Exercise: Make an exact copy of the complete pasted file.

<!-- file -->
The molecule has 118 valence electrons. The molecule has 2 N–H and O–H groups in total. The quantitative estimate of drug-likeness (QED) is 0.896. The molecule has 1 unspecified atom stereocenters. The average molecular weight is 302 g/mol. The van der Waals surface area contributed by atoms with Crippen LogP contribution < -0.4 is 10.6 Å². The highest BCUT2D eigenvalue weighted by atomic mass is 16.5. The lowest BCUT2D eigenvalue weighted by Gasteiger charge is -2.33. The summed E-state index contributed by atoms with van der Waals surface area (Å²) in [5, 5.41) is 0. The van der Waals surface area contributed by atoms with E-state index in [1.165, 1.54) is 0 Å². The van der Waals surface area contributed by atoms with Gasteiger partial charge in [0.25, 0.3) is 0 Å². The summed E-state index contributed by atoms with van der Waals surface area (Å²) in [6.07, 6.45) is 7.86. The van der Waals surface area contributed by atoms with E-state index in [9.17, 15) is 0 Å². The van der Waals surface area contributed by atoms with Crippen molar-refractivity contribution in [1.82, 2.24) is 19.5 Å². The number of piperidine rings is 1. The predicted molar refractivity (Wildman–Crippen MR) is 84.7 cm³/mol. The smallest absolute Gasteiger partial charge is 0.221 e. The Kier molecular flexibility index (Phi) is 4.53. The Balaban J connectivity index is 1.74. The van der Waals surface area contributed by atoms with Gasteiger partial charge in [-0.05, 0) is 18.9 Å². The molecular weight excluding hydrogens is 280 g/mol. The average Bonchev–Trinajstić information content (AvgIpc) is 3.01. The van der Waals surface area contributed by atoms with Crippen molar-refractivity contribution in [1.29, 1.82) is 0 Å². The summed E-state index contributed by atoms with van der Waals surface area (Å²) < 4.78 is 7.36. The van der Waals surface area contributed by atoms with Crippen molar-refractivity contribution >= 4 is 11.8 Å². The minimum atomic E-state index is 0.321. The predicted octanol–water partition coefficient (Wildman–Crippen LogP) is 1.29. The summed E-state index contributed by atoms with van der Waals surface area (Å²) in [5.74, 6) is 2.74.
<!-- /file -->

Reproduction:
The molecule has 118 valence electrons. The molecule has 2 N–H and O–H groups in total. The quantitative estimate of drug-likeness (QED) is 0.896. The molecule has 1 unspecified atom stereocenters. The average molecular weight is 302 g/mol. The van der Waals surface area contributed by atoms with Crippen LogP contribution < -0.4 is 10.6 Å². The highest BCUT2D eigenvalue weighted by atomic mass is 16.5. The lowest BCUT2D eigenvalue weighted by Gasteiger charge is -2.33. The summed E-state index contributed by atoms with van der Waals surface area (Å²) in [5, 5.41) is 0. The van der Waals surface area contributed by atoms with E-state index in [1.165, 1.54) is 0 Å². The van der Waals surface area contributed by atoms with Gasteiger partial charge in [0.25, 0.3) is 0 Å². The summed E-state index contributed by atoms with van der Waals surface area (Å²) in [6.07, 6.45) is 7.86. The van der Waals surface area contributed by atoms with E-state index in [9.17, 15) is 0 Å². The van der Waals surface area contributed by atoms with Crippen molar-refractivity contribution in [1.82, 2.24) is 19.5 Å². The number of piperidine rings is 1. The predicted molar refractivity (Wildman–Crippen MR) is 84.7 cm³/mol. The smallest absolute Gasteiger partial charge is 0.221 e. The Kier molecular flexibility index (Phi) is 4.53. The Balaban J connectivity index is 1.74. The van der Waals surface area contributed by atoms with Gasteiger partial charge in [-0.05, 0) is 18.9 Å². The molecular weight excluding hydrogens is 280 g/mol. The average Bonchev–Trinajstić information content (AvgIpc) is 3.01. The van der Waals surface area contributed by atoms with Crippen molar-refractivity contribution in [1.29, 1.82) is 0 Å². The summed E-state index contributed by atoms with van der Waals surface area (Å²) < 4.78 is 7.36. The van der Waals surface area contributed by atoms with Crippen molar-refractivity contribution >= 4 is 11.8 Å². The minimum atomic E-state index is 0.321. The predicted octanol–water partition coefficient (Wildman–Crippen LogP) is 1.29. The summed E-state index contributed by atoms with van der Waals surface area (Å²) in [5.74, 6) is 2.74.